Plunging into Life: William Stringfellow

Jacket of "My People Is the Enemy"

Jacket of “An Ethic For Christians and Other Aliens in a Strange Land”

As I look at the structural violence symbolized by today’s funeral for Michael Brown in Ferguson and consider the Blackhawk helicopters from Fort Campbell, KY that turned Minneapolis and St. Paul, MN into an Army urban training ground last week, I’m remembering William Stringfellow with thanksgiving.

Bill Stringfellow was a thorn in the side of both church and state, a predictably  unpredictable, lovable, hatable, tenacious, brilliant street lawyer, constitutional lawyer, and Episcopal lay theologian. The great Swiss theologian Karl Barth observed, during a speaking tour across the United States, that Stringfellow was the person who most captured his attention. If he were an American, he would listen to Bill.  My copy of his most poignant work on the subject of what he called “principalities and powers” – An Ethic for Christians and Other Aliens in a Strange Land – was water-logged and mildewed because of a flood in the church basement, but his earliest book, My People Is the Enemy, sits prominently on my book shelf.  He wrote the following from the one room, rat- and cockroach-infested tenement apartment in East Harlem where he had chosen to live and work among the poorest of the poor instead of accepting one of the New York law firm offers following graduation from Harvard Law School.

 To become and to be a Christian is not at all an escape from the world as it is, nor is it a wistful longing for a “better” world, nor a commitment to generous charity, nor fondness for “moral and spiritual values” (whatever that may mean), nor self- serving positive thoughts, nor persuasion to splendid abstractions about God. It is, instead, the knowledge that there is no pain or privation, no humiliation or disaster, no scourge or distress or destitution or hunger, no striving or temptation, no wile or sickness or suffering or poverty which God has not known and borne for [humanity] in Jesus Christ. He has borne death itself on behalf of [humanity], and in that event he has broken the power of death once and for all.

 

That is the event which Christians confess and celebrate and witness in their daily work and worship for the sake of all [humanity].
To become to be a Christian is, therefore, to have the extraordinary freedom to share the burdens of the daily, common, ambiguous, transient, perishing existence of [humans beings], even to the point of actually taking the place of another [person], whether he be powerful or weak, in health or in sickness, clothed or naked, educated or illiterate, secure or persecuted, complacent or despondent, proud or forgotten, housed or homeless, fed or hungry, at liberty or in prison, young or old, white or [black], rich or poor.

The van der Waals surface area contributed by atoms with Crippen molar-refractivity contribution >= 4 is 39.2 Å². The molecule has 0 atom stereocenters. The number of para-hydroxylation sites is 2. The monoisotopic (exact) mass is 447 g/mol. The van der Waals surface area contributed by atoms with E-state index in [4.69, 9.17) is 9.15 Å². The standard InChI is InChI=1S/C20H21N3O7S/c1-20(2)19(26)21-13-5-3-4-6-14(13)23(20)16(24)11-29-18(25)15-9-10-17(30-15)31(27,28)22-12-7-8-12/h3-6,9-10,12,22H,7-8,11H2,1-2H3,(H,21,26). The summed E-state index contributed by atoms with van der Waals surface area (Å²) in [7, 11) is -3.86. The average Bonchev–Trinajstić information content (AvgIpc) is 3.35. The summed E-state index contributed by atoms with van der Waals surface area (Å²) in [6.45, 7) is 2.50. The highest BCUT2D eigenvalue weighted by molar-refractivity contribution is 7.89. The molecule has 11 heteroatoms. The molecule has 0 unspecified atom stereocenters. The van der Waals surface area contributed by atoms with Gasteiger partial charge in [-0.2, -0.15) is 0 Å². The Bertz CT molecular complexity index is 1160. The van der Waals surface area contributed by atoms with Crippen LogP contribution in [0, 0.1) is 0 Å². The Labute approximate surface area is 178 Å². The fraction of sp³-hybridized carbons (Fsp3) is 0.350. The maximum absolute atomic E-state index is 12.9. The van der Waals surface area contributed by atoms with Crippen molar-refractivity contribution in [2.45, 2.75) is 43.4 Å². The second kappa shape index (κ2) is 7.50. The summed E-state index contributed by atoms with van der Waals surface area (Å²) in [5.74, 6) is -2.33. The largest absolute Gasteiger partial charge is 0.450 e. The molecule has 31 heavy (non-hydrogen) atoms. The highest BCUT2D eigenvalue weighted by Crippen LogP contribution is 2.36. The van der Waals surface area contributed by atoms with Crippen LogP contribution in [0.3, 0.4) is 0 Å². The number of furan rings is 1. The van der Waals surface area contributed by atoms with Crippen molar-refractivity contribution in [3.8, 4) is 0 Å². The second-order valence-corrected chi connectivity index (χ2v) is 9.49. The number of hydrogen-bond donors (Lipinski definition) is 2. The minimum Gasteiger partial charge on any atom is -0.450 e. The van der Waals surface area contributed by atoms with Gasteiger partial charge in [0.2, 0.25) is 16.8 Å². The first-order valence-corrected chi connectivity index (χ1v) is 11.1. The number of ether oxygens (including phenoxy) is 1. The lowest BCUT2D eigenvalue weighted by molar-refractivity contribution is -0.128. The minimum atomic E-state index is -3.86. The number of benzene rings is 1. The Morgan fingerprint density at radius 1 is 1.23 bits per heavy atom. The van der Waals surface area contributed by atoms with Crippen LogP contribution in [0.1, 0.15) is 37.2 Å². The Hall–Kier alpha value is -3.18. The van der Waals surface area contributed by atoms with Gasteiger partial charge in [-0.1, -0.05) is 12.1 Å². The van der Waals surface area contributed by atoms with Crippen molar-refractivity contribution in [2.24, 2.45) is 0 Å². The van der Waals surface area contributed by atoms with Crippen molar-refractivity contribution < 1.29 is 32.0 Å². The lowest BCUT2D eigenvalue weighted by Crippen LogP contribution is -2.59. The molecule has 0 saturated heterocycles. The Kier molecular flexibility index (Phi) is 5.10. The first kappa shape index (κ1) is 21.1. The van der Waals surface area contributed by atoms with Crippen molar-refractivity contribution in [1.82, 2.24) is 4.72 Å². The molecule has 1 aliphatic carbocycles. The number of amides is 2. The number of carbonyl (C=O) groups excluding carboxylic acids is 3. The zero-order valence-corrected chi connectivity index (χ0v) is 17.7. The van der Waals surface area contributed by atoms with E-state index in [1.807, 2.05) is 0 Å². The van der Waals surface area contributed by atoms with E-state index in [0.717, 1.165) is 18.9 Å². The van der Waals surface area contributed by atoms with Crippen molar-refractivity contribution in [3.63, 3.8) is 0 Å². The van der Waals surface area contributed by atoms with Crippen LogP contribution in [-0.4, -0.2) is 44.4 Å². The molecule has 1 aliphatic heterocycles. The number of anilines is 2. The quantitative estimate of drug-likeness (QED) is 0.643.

For a Christian to be poor and to work among the poor is not a conventional charity, but a use of the freedom for which Christ has set [humanity] free.
~ William Stringfellow – 1964,  My People is the Enemy [Anchor Book edition, p. 32.]

 

Thank you, Bill, for your wisdom, courage, and witness. We need it now as much as when you wrote it. “Lux aeterna luceat eis, Domine, cum sanctis tuis in aeternum, quia pius es. Requiem aeternam dona eis, Domine; et lux perpetua luceat eis” (“May everlasting light shine upon them, O Lord, with thy saints in eternity, for thou art merciful. Grant them eternal rest, O Lord, and may everlasting light shine upon them.)”

 

“Homeland” Militarization

Thanks to MinnPost for publishing Views fro the Edge‘s submission this morning.

Click Homeland militarization — tanks in Ferguson, Blackhawks in Minneapolis — must be stopped to read, like, or comment on MinnPost’s site.

One of the more informed responses to this piece came in a personal email rather than through the MinnPost site. It’s worth sharing here.

“About 15 years ago, there were articles in the NYT about new, non-lethal, technologies for subduing criminals and quelling riots. They were clever, stuff like a slime-cannon that basically lobbed a ball of K-Y jelly into a crowd, making it impossible to walk, run, or even get up off the ground. Or sticky webs that wrap around the target with tenacity enough to immobilize an All-Star wrestler. But why mess with all that when you can really send a message?

“The six shots that murdered Michael Brown were an act of terror; and so is all the police combat drag, including the assault rifles and armored personnel carriers. H.L. Mencken once said about a Baltimore cop, with a wink, “He loved a long, hard chase almost as much as a quick, brisk, clubbing.” These are different times. They still love clubbings, and a little pepper spray in the face while your hands are zip-tied, but the number of police killings using insanely unnecessary levels of force these days broadcasts notice that, no matter what they’re doing to you at this moment, anything less than complete submission could cost you your life. Everybody should know by now that you could cross a cop in your birthday suit and have your birthday taken away by six rounds from a 9-millimeter.

“Do you know much about the 1967 riots on Plymouth Avenue in Minneapolis? I don’t really know what set it all off. Stores were burned and looted, and yet it all hardly drew mention in the national press, overshadowed, maybe, by the really angry riots in Watts and Detroit and on the East Coast. There was a war on then, too, but it’s said the National Guardsmen who were called in carried rifles with empty magazines.

“Today, everybody who complains that Americans never had to give up their domestic comforts during more than a decade of war should get some grim satisfaction out of the black helicopters and armored personnel carriers in the cops’ garages. Isn’t it ironic, when we remember how everybody likes to praise the warriors who fought and died in Iraq and Afghanistan ‘to keep us free’?”